A Pokemon Too Far?
Crazes when I was a kid in the dim and distant late 70’s and early 80’s involved ‘sensible’ gadgets and toys – Matchstick Cars – you know those tiny replicas that evolved into Hot Wheels – football league sticker books and, of course, the unforgettable Rubik’s cube. Admittedly you had to wait a month of Saturdays in order to save enough pocket money to buy these, but the anticipation was all part of the fun.
Now Pokemon are go, a truly global craze that has captured the imagination of millions. What is it I hear you mutter in a ‘I don’t really want to know but in order to sound vaguely knowledgeable I better had’ kind of way?
It all began in Japan when Satoshi Tajori decided to transform his love of capturing insects in jars (could have been for either later dissection or consumption – we’re not told) for an experience for children everywhere. And so after several failed efforts to get it off the ground and a dire choice of initial name (‘capsule monsters’ anyone?) Satoshi realised that the new handheld gaming device – the Gameboy – would provide an ideal way of realising his ambition.
And so, eventually, Pokemon was born. The backstory of the game revolves around trainers capturing ‘Pocket monsters’ in the wild and coaching them to do battle with other trainer’s monsters. The Monsters – of varying size can be caught by throwing a Pokeball at them. It’s a spherical device that opens up on hitting a creature and zaps them into miniature whilst sucking them into the sphere (think of the traps used to capture rogue spirits in Ghostbusters). The trainer can then release them to fight other beasts in a bid to control battle grounds confusingly referred to as gyms. The Pokeballs are not in fact stored in pocket but in a knap sack. Still ‘Rucksack Beasts’ has little more going for it than ‘Capsule Monsters’.
Now the game, like the wee beasts that can become big beasts in Pokemon, has evolved to become the biggest augmented reality game the world has ever known Pokemon Go. It uses the navigation system on your phone to produce monsters in the world around you that can be captured by flicking one of your pokeballs at them.
So strange beasts can appear on your desk at work, in the park, on the bus etc. It’s a game that you don’t switch off, that you can play anywhere, any time. People are hunting high and low for Pokemon in the small hours, forming possies to track them down during their lunch breaks and taking a break from pumping iron in the gym to catch a Zubat or two.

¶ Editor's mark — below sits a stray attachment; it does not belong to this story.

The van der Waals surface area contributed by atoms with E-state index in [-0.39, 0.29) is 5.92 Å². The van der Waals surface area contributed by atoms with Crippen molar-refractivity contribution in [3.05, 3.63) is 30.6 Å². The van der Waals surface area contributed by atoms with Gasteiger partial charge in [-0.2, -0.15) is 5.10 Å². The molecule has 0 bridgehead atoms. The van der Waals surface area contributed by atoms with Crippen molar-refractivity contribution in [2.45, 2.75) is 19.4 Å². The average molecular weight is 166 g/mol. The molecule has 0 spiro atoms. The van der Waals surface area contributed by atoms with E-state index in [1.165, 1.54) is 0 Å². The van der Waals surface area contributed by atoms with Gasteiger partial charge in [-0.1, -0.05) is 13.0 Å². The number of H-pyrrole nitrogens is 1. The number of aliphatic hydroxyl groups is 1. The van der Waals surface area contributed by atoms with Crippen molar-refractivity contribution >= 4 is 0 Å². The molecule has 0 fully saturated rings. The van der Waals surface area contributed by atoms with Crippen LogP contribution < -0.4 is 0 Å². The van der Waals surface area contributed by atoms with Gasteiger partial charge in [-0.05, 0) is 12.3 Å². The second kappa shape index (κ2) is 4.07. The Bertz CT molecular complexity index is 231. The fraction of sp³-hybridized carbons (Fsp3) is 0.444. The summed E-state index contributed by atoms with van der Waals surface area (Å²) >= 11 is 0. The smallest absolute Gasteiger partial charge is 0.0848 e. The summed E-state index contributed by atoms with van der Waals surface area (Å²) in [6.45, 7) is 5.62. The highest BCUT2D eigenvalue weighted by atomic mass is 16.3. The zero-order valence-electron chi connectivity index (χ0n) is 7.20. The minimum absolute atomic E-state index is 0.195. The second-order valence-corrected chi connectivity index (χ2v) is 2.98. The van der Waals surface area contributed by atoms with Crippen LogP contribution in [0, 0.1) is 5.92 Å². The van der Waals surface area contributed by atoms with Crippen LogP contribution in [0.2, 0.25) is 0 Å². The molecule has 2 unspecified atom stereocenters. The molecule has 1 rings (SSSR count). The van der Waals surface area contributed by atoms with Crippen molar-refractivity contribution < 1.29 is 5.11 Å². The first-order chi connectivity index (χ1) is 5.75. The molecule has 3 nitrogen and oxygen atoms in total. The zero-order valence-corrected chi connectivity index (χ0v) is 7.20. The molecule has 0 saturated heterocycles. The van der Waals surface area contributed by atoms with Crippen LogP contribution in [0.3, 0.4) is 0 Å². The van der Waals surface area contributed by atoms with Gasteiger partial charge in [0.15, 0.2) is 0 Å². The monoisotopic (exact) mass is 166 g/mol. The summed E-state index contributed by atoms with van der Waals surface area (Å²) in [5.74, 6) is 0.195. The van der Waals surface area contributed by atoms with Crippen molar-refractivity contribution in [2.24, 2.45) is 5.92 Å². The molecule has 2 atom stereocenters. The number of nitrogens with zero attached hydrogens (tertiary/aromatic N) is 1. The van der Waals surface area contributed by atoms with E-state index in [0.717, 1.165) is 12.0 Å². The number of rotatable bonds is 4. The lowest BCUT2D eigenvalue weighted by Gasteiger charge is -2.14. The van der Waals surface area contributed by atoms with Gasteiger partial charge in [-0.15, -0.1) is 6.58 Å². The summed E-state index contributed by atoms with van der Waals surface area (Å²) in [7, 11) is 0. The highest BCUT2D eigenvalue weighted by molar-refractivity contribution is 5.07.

And various businesses, shops, charities and churches have signed up to be Pokestops – places where you can replenish your stock of pokeballs and pick up extra items that help you forage for monsters.
So what do we make of this phenomenon? We can harp on about it being just another escape from reality, a distraction that just ups the ante when it comes to our culture’s increasing love of trivial pursuits or we can look at why it’s so popular and learn a thing or two about what we want, what we really, really want as a society.
First up we want a better version of the now. That’s the digital age for you, give me better, give me brighter, give me eye candy and stimulate my bored brain. People want more than life has to offer and so the mix of fantasy and reality – being completely immersed in a story – has mass appeal.
Also we want to succeed, we want to accomplish things. That’s the way we’re wired, we love doing stuff, completing tasks that feed our ego so we can say ‘yes! I did that!’. Ever wondered why so many young people – lads in particular – are hooked on computer games? Real life might not be handing you any rewards but computer games always do. It might not appear to be ‘real’ work to us but our brains think otherwise. We win on a computer game, we get a high score, we evolve our pokemon monster then it’s a wee dopamine hit for the brain. Addictive stuff indeed.
Lessons for the Church? We’ve not just got a better version of reality to offer but the best version. We’re caught up in the greatest adventure the cosmos has ever known – helping the Father Almighty, the blessed Son and the Holy Spirit build an eternal empire. Trouble is we’re not always the best at exciting people about our story. Let’s change that.
And how can we help people accomplish more? Succeed more? Let’s not treat people as pew fodder, let’s get them in on the action, get them involved, let’s help write the story together and recognise how exciting it is to commit everything to following Jesus.
So we don’t need cheesy Christianised versions of Pokemon Go: ‘Ooh I’ve cornered the apostle Paul in the nappy aisle at Morrisons, let me just catch him with my prayer sphere!’ We just need to remember that reality doesn’t need augmenting. The all powerful, all beautiful, all wise creator of it all is inviting us to help him write the story of life right here, right now.